why humans are not the only characters that matter

Just like side-characters, readers are more likely to be invested in human characters over other non-human actors. If the source material is about humans, consider observing the author description/use of animals, plants, monsters, ghosts, or whatever else. The point is to examine how something non-human interacts with the human characters.

Also think about whether non-human characters are intended to be antagonists or something else entirely. Many times, authors expect readers to understand a human vs. non-human relationship. But some times, it is not that simple and there are many novels that try to change that relationship in a number of ways.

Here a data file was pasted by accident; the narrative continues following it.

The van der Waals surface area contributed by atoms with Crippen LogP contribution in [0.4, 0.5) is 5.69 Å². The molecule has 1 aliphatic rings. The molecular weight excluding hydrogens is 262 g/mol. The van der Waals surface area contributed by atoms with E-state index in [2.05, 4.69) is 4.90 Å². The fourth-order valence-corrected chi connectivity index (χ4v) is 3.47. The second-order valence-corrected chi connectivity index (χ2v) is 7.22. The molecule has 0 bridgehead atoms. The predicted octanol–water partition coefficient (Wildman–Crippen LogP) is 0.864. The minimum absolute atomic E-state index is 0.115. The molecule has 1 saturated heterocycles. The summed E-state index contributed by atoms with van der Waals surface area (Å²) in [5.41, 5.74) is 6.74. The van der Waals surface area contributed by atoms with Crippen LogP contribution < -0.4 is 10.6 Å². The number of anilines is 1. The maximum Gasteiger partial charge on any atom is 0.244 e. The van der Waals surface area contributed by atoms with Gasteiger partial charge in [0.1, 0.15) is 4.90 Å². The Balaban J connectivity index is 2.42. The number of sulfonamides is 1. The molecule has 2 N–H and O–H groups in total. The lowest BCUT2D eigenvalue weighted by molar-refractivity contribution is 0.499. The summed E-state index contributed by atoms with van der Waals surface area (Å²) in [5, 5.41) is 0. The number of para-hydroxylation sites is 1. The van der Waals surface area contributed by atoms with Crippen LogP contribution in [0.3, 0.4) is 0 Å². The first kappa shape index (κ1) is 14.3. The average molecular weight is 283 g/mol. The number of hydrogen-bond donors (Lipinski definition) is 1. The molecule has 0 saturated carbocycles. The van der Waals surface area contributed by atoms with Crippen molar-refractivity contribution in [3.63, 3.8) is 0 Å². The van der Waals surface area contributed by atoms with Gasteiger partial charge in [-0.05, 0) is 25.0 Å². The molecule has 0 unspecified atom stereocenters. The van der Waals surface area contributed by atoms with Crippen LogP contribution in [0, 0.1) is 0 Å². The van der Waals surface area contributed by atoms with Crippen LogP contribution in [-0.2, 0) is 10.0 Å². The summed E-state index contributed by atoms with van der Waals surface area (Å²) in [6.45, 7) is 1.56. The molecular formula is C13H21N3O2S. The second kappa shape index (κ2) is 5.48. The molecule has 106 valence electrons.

Ex. The hero of this story defeats many monsters, but there is connection between the success of these battles and the hero’s trusty horse. To demonstrate this connection, the horse is heavily described in detail before every battle, implying...

Ex. From the description of the novel's ghost characters, there is a clear interest in representing past regrets in a relatable way. For example, the line...

Ex. When the robot dies, it does so in a very human way. This mimicking of human behaviour is an example of the author telling their readers of how robots and humans are the same. The line...


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